The application of the prayer of confession is a somewhat unique to the sacrament of the Brethren. I have read many and varied Communion confessional prayers, some but a few words, others quite long. One particularly striking preparatory call to confession is found in the Imitation, and is spoken by the Beloved, by which title the author refers to Christ:  

Lament grievously and be sorry, for Thou art still so carnal and worldly, so unmortified from thy passions, so full of the motion of concupiscence, so unguarded in thine outward senses, so often entangled in many vain fancies, so much inclined to outward things, so negligent of internal; so ready to laughter and dissoluteness, so unready to weeping and contrition; so prone to ease and indulgence of the flesh; so dull to zeal and fervor; so curious to hear novelties and behold beauties, so loth [sic] to embrace things humble and despised; so desirous to have many things, so grudging in giving, so close in keeping; so inconsiderate in speaking, so reluctant to keep silence; so disorderly in manners, so inconsiderate in actions; so eager after food, so deaf toward the Word of God; so eager after rest, so slow to labour; so watchful after tales, so sleeping in holy watchings; so eager for the end of them, so wandering in attention to them; so negligent in observing the hours of prayer, so lukewarm in celebrating, so unfruitful in communicating; so quickly distracted, so seldom quite collected with thyself; so quickly moved to anger, so ready for displeasure at others; so prone to judging, so severe at reproving; so joyful in prosperity, so weak in adversity; so often making many good resolutions and bringing them to so little effect.[6]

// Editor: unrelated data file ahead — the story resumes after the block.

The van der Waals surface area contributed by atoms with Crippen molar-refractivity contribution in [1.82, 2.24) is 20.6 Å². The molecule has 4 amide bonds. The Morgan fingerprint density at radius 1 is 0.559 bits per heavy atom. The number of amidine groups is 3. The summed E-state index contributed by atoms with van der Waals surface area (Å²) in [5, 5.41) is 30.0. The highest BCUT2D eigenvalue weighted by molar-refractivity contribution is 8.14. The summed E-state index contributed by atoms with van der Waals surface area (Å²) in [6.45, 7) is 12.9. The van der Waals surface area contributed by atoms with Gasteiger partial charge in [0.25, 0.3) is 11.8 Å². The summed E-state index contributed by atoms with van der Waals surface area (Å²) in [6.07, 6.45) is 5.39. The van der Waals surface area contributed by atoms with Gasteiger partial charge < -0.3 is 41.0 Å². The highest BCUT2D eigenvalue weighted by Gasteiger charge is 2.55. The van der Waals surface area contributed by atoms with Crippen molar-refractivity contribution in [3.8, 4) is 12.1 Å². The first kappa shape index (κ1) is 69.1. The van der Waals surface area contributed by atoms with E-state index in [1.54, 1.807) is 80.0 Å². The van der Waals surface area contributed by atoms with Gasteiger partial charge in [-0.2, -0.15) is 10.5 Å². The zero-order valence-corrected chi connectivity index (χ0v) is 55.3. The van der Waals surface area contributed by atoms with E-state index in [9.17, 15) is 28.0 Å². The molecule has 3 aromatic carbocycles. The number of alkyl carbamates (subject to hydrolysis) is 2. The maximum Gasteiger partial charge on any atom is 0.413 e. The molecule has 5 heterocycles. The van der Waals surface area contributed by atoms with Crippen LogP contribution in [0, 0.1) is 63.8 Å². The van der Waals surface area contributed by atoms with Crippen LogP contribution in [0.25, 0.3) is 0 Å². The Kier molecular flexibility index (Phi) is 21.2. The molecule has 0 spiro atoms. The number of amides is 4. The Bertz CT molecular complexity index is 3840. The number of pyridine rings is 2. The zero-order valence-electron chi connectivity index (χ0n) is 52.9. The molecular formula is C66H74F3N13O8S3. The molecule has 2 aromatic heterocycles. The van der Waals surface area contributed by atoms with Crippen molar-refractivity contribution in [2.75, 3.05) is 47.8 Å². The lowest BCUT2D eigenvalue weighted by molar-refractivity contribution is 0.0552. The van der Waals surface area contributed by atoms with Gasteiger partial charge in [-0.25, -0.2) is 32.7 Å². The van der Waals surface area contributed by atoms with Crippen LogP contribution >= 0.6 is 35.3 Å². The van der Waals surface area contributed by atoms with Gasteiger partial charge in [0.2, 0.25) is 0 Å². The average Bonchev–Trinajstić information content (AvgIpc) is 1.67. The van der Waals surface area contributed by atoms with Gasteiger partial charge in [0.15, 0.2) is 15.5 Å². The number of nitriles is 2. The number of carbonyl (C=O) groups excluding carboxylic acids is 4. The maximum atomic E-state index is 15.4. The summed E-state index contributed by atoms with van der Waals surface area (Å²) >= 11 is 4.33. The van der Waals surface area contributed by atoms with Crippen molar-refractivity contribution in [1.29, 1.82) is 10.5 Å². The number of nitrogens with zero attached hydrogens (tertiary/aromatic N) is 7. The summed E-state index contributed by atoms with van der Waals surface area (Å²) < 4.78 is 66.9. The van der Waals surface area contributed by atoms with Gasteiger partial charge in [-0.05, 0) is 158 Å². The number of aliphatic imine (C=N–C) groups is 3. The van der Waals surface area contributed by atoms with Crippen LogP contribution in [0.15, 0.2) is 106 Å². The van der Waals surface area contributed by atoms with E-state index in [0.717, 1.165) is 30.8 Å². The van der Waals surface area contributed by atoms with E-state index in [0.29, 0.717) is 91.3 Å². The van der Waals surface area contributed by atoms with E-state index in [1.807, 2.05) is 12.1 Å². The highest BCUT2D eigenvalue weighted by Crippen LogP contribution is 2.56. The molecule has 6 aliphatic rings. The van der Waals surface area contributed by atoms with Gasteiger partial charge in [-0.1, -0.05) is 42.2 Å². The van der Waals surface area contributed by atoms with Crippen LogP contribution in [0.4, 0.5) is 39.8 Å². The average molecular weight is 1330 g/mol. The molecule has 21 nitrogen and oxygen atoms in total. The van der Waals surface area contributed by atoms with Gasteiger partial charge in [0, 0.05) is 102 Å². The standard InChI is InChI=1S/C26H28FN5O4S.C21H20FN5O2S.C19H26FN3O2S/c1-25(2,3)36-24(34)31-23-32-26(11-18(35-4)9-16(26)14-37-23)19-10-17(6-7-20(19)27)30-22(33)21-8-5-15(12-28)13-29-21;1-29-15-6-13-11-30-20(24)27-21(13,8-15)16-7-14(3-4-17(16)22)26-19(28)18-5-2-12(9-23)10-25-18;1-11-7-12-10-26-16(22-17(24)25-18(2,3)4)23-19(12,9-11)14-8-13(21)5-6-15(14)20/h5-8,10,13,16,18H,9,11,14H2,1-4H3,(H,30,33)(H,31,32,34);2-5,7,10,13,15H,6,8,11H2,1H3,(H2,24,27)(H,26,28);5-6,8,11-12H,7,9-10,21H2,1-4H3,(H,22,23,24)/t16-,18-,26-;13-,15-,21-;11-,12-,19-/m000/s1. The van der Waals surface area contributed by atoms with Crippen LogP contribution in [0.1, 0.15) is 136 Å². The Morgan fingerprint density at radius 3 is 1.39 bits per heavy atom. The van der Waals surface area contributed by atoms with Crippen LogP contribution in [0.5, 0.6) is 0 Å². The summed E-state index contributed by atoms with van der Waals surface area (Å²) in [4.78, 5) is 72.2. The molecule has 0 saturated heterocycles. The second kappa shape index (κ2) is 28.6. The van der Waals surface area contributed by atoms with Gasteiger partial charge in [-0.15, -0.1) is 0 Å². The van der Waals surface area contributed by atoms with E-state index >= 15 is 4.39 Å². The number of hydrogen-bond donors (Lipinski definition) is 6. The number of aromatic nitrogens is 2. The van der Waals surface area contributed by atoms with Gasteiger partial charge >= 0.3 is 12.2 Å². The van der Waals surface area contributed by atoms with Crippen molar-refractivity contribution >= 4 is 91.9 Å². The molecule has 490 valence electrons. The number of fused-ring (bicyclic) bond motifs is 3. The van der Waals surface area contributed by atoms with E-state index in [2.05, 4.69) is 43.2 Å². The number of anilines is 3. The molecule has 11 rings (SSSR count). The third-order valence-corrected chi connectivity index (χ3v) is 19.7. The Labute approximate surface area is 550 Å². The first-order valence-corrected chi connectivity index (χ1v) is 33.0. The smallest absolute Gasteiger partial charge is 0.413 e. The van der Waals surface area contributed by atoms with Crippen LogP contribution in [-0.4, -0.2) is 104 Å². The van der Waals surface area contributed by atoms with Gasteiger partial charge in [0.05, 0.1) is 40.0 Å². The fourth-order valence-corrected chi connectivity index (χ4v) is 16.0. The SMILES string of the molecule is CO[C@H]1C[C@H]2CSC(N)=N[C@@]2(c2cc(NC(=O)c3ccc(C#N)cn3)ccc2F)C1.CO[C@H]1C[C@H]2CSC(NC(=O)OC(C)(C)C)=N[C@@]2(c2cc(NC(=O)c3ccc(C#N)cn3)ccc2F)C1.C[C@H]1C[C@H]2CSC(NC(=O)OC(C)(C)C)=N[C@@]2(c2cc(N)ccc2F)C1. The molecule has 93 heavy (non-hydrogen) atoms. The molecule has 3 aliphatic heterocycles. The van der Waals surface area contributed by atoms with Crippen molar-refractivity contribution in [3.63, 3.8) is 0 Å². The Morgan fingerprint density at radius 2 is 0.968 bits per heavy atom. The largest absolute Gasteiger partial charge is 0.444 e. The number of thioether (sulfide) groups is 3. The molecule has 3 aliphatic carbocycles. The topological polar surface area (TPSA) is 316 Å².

Sister Salome Sticken writes what could be a wonderful means of response to the Beloved in her pamphlet, A Way of Life for Sisters: